Loneliness And Disillusionment Provide Unexpected Comedic Fodder For STLAS’ “Talking Heads”

Elizabeth Ann Townsend as Rosemary, treats her plants as well as the local gossip with equal care. Photo: John Lamb

Elizabeth Ann Townsend as Rosemary, treats her plants as well as the local gossip with equal care. Photo: John Lamb

Alan Bennett wrote a series of monologues for British TV in the late ’70’s which he collectively called “Talking Heads.” Their success led to stage adaptations and now St. Louis Actors’ Studio, under the superb guidance of director Lana Pepper, have brought three of those pieces to the Gaslight Theatre stage. Of course, it doesn’t hurt that she put three of St. Louis’ leading actors on stage as well.

For those not familiar with Alan Bennett, he along with Jonathan Miller and the more familiar Peter Cook and Dudley Moore, created a sensation with the still fabulous and funny comic revue, “Beyond The Fringe.” Outrageous and inventive, it took Britain and then the U.S. by storm in the early ’60’s. The four wrote and performed memorable skits including one of my all time favorites, “The Frog and Peach.” Alan Bennett displays the same with but with a touch of irony in these three stories as performed at STLAS.

Alan Knoll as Graham struggles with changes in his well-ordered life. Photo: John Lamb

Alan Knoll as Graham struggles with changes in his well-ordered life. Photo: John Lamb

The opening monologue (all three comprise several scenes but total about 30-40 minutes each), features Elizabeth Ann Townsend as a devoted gardner in Leeds who starts to relate the story of a local “murder in the suburbs” story with a twist that includes her eventual friendship with the neighbor accused of doing in her husband. With quite a few other twists along the way, her storytelling simply mesmerizes us as the layers slowly unfold- even as she travels to Spain with her husband who, although not appearing, has a prominent place in her tale. Her friendship with the convicted neighbor fills a need that the husband- even before a certain secret is revealed- has not been providing.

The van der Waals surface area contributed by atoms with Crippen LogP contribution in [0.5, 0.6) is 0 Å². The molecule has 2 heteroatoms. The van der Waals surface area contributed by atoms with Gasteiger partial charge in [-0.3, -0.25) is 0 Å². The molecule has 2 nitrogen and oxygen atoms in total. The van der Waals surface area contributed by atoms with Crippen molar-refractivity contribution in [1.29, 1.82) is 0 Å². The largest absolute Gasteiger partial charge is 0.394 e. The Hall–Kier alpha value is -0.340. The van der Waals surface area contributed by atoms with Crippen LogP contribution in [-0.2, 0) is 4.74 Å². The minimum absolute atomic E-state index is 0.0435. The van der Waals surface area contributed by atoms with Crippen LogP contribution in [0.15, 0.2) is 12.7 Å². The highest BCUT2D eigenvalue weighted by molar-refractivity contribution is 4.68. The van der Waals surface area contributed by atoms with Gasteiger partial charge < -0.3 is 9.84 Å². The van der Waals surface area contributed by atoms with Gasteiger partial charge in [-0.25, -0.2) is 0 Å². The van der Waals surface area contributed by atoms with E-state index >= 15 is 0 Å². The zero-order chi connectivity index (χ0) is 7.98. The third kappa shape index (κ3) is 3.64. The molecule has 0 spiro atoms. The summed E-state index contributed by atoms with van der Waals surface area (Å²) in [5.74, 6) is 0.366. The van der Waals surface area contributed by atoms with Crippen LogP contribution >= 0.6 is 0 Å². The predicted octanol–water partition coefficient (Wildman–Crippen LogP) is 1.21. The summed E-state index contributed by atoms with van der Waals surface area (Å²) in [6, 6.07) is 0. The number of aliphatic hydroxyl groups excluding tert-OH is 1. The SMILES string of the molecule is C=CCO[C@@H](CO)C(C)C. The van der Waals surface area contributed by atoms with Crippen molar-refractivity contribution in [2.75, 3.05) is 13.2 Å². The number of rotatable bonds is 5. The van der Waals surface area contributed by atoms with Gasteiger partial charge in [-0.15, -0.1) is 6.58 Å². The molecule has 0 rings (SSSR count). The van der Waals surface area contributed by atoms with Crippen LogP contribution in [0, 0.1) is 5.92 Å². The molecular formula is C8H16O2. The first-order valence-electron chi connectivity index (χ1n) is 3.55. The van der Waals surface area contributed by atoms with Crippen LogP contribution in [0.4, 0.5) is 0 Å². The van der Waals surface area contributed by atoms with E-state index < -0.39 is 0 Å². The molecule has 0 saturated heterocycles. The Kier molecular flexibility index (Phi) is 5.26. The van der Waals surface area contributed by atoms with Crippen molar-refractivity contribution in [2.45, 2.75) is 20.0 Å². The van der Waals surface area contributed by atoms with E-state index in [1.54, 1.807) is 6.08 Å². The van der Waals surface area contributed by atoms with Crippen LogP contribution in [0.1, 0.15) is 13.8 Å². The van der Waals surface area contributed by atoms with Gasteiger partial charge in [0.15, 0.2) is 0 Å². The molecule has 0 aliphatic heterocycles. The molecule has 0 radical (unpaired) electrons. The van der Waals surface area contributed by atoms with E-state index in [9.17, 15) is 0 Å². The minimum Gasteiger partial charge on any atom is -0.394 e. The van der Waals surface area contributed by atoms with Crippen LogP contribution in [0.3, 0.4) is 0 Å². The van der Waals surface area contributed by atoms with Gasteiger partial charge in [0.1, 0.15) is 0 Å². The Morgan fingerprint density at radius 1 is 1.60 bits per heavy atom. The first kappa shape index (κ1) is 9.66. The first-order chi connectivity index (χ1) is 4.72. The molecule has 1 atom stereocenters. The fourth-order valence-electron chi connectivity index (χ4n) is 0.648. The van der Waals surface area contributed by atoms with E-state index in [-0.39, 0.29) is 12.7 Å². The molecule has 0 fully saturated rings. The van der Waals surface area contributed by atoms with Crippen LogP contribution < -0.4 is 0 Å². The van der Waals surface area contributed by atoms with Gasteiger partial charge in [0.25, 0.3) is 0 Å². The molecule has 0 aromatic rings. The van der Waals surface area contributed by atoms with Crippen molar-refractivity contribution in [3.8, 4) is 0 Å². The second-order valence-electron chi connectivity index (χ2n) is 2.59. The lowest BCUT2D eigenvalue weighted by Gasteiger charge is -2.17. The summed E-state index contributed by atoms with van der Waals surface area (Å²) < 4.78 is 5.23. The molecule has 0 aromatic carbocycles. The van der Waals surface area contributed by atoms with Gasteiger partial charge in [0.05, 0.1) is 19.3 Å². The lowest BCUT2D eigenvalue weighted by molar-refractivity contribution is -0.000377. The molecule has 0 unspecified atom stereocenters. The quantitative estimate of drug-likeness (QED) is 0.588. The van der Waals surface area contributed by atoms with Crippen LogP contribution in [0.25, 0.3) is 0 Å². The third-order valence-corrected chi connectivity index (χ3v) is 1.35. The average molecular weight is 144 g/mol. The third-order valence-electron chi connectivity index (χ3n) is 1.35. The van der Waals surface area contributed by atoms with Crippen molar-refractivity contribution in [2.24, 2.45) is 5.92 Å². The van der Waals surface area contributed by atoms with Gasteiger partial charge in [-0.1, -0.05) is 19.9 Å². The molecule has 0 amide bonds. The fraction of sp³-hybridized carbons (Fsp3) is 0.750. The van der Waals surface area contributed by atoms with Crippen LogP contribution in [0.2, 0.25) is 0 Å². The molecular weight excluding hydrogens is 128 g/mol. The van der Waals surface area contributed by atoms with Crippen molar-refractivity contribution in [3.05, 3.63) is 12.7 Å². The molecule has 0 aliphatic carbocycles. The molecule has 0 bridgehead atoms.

Next we have another great performance by Alan Knoll as a slightly off-center middle-aged man who has stayed with his mother all of these years to take care of her (apparently needlessly) but it provides his raison d’etre. When an old flame steps in and tries to sweep the mother away, it brings confusion and a sense of finality to his life.

Glynis Bell tells "tales out of church" in the final offering of "Talking Heads" at St. Louis Actors' Studio. Photo: John Lamb

Glynis Bell tells “tales out of church” in the final offering of “Talking Heads” at St. Louis Actors’ Studio. Photo: John Lamb

Finally, we meet Susan, played with a flair for the comic and dramatic by the wonderful Glynis Bell. As her vicar husband, Jeffrey, makes his ascension further up the religious ladder, she becomes a forgotten piece in his life. Through the help of alcohol and a tryst with the local Indian grocer, she justifies her existence while continuing to ignore the things most important to Jeffrey and the vicarage.

Even with the rather sombre premises, Mr. Bennett has filled the monologues with crisp, British wit and an undercurrent of three people rising like a phoenix from what appears to be hopeless situations. These three stories make us long for the rest of the dozen or so monologues he has written in the series.

The effective and versatile Cristie Johnston set design slips easily into each story while the Jonathan Zelezniak lights and costumes of director Lana Pepper all add to the trio of tempting tales. Milt Zoth’s sound design also brings the proper mix of melancholy and mischief to the proceedings.

This is a short run- a quickly added piece to the season- at St. Louis Actors’ Studio as it runs only through this week-end, May 26th. So give them a call at 314-458-2978 for tickets or more information.

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